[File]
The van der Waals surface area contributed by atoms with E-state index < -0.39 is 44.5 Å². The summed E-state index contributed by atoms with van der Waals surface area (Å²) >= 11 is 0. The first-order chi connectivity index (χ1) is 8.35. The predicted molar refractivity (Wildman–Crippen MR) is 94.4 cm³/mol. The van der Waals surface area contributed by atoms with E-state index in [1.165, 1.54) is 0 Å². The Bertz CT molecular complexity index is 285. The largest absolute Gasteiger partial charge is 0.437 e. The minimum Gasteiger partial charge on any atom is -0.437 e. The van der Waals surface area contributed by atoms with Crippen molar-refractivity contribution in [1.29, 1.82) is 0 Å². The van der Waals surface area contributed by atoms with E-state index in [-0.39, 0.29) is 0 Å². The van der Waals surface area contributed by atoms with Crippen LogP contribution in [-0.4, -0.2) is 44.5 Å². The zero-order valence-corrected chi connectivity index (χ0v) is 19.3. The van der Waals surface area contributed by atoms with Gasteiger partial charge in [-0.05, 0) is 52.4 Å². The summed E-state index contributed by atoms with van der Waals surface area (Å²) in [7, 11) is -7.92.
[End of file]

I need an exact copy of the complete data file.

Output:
The van der Waals surface area contributed by atoms with E-state index < -0.39 is 44.5 Å². The summed E-state index contributed by atoms with van der Waals surface area (Å²) >= 11 is 0. The first-order chi connectivity index (χ1) is 8.35. The predicted molar refractivity (Wildman–Crippen MR) is 94.4 cm³/mol. The van der Waals surface area contributed by atoms with E-state index in [1.165, 1.54) is 0 Å². The Bertz CT molecular complexity index is 285. The largest absolute Gasteiger partial charge is 0.437 e. The minimum Gasteiger partial charge on any atom is -0.437 e. The van der Waals surface area contributed by atoms with Crippen molar-refractivity contribution in [1.29, 1.82) is 0 Å². The van der Waals surface area contributed by atoms with E-state index in [-0.39, 0.29) is 0 Å². The van der Waals surface area contributed by atoms with Crippen LogP contribution in [-0.4, -0.2) is 44.5 Å². The zero-order valence-corrected chi connectivity index (χ0v) is 19.3. The van der Waals surface area contributed by atoms with Gasteiger partial charge in [-0.05, 0) is 52.4 Å². The summed E-state index contributed by atoms with van der Waals surface area (Å²) in [7, 11) is -7.92.